NEW YORK (GenomeWeb News) – Genomics researchers at Washington University in St. Louis and at the University of Colorado at Boulder will work as partners with the Crohn’s and Colitis Foundation of America to study how microbes in the human gut contribute to inflammatory bowel disease, the foundation said today.
The foundation’s Gut Microbiome Initiative will use metagenomic sequencing and informatics methods to develop new molecular and bioinformatics tools that can be used in the development of cures for chronic digestive diseases.
Crohn’s disease and ulcerative colitis, collectively referred to as IBD, affect over 1.4 million Americans, CCFA said in a statement.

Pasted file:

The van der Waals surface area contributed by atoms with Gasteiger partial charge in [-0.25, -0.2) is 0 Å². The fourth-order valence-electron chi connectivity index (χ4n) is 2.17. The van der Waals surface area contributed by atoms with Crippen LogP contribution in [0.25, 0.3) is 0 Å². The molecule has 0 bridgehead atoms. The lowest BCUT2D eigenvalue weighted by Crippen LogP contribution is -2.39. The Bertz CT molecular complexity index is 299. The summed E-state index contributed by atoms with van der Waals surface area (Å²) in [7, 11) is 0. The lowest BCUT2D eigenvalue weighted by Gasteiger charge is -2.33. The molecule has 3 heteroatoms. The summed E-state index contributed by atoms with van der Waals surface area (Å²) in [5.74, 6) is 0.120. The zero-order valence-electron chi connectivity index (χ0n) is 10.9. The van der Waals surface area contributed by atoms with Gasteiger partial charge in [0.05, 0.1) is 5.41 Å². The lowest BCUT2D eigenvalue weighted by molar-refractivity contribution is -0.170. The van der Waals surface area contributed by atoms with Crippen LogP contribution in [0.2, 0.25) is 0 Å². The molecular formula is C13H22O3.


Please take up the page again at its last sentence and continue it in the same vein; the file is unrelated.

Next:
Jeffrey Gordon, director of Washington University’s Center for Genome Sciences, will serve as principal investigator on the project, which will focus on identical and fraternal twins and their mothers first, and then on IBD patients.
Gordon said in a statement that "knowing how to rapidly and accurately define the nature and operations of the gut microbiome should help investigators develop new insights about the mechanisms that lead to IBD, better ways to diagnose and categorize IBD, new therapeutic approaches, and ultimately, new ways to prevent these disorders in susceptible individuals.”
University of Colorado’s Rob Knight will lead a group developing data-mining and statistical and visualization tools that can handle the “complex and massive datasets” the genomics research will generate.
The tools and the gut microbiome datasets will be made publicly available in order to be of use to other researchers, CCFA said.
CCFA also said it expects the efforts will help in the development of new molecular diagnostics.